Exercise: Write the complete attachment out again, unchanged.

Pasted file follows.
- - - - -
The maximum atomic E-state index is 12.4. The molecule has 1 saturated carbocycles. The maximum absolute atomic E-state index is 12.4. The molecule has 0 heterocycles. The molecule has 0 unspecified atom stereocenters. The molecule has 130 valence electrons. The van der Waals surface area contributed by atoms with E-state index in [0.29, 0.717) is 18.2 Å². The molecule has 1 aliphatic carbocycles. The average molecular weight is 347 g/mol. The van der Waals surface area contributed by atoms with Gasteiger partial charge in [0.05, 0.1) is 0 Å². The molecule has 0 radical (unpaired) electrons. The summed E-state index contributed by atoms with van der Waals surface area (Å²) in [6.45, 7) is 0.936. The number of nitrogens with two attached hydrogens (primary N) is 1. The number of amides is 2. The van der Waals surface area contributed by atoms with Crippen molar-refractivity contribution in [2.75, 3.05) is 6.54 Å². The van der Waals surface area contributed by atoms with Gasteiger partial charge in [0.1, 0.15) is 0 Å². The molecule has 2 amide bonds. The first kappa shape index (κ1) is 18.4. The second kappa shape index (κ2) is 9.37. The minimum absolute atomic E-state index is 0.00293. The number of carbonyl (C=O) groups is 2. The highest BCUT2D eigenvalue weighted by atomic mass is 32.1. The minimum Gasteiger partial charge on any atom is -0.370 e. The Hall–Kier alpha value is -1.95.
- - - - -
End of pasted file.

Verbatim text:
The maximum atomic E-state index is 12.4. The molecule has 1 saturated carbocycles. The maximum absolute atomic E-state index is 12.4. The molecule has 0 heterocycles. The molecule has 0 unspecified atom stereocenters. The molecule has 130 valence electrons. The van der Waals surface area contributed by atoms with E-state index in [0.29, 0.717) is 18.2 Å². The molecule has 1 aliphatic carbocycles. The average molecular weight is 347 g/mol. The van der Waals surface area contributed by atoms with Gasteiger partial charge in [0.05, 0.1) is 0 Å². The molecule has 0 radical (unpaired) electrons. The summed E-state index contributed by atoms with van der Waals surface area (Å²) in [6.45, 7) is 0.936. The number of nitrogens with two attached hydrogens (primary N) is 1. The number of amides is 2. The van der Waals surface area contributed by atoms with Crippen molar-refractivity contribution in [2.75, 3.05) is 6.54 Å². The van der Waals surface area contributed by atoms with Gasteiger partial charge in [0.1, 0.15) is 0 Å². The molecule has 2 amide bonds. The first kappa shape index (κ1) is 18.4. The second kappa shape index (κ2) is 9.37. The minimum absolute atomic E-state index is 0.00293. The number of carbonyl (C=O) groups is 2. The highest BCUT2D eigenvalue weighted by atomic mass is 32.1. The minimum Gasteiger partial charge on any atom is -0.370 e. The Hall–Kier alpha value is -1.95.